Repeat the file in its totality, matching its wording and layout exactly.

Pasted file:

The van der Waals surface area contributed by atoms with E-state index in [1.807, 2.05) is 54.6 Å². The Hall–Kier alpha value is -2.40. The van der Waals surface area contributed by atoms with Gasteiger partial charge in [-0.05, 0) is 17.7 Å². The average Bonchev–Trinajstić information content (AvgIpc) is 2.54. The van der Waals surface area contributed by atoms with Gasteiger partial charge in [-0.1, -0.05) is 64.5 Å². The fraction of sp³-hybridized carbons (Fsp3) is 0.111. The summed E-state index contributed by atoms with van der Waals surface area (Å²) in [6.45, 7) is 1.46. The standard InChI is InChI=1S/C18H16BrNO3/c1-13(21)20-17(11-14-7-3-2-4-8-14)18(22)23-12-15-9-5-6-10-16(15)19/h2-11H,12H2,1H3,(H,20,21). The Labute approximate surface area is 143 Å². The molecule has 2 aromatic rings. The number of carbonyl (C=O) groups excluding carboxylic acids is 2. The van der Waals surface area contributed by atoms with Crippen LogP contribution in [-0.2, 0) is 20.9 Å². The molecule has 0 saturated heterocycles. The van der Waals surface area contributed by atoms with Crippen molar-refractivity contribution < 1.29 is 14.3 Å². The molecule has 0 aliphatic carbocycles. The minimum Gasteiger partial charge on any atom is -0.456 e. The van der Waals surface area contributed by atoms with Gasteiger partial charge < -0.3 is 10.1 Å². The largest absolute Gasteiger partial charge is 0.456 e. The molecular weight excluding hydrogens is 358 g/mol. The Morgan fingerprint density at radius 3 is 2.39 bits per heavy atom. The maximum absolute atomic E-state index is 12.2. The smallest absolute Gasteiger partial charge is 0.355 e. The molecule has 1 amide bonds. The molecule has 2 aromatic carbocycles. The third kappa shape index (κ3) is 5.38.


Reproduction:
The van der Waals surface area contributed by atoms with E-state index in [1.807, 2.05) is 54.6 Å². The Hall–Kier alpha value is -2.40. The van der Waals surface area contributed by atoms with Gasteiger partial charge in [-0.05, 0) is 17.7 Å². The average Bonchev–Trinajstić information content (AvgIpc) is 2.54. The van der Waals surface area contributed by atoms with Gasteiger partial charge in [-0.1, -0.05) is 64.5 Å². The fraction of sp³-hybridized carbons (Fsp3) is 0.111. The summed E-state index contributed by atoms with van der Waals surface area (Å²) in [6.45, 7) is 1.46. The standard InChI is InChI=1S/C18H16BrNO3/c1-13(21)20-17(11-14-7-3-2-4-8-14)18(22)23-12-15-9-5-6-10-16(15)19/h2-11H,12H2,1H3,(H,20,21). The Labute approximate surface area is 143 Å². The molecule has 2 aromatic rings. The number of carbonyl (C=O) groups excluding carboxylic acids is 2. The van der Waals surface area contributed by atoms with Crippen LogP contribution in [-0.2, 0) is 20.9 Å². The molecule has 0 saturated heterocycles. The van der Waals surface area contributed by atoms with Crippen molar-refractivity contribution < 1.29 is 14.3 Å². The molecule has 0 aliphatic carbocycles. The minimum Gasteiger partial charge on any atom is -0.456 e. The van der Waals surface area contributed by atoms with Gasteiger partial charge < -0.3 is 10.1 Å². The largest absolute Gasteiger partial charge is 0.456 e. The molecular weight excluding hydrogens is 358 g/mol. The Morgan fingerprint density at radius 3 is 2.39 bits per heavy atom. The maximum absolute atomic E-state index is 12.2. The smallest absolute Gasteiger partial charge is 0.355 e. The molecule has 1 amide bonds. The molecule has 2 aromatic carbocycles. The third kappa shape index (κ3) is 5.38.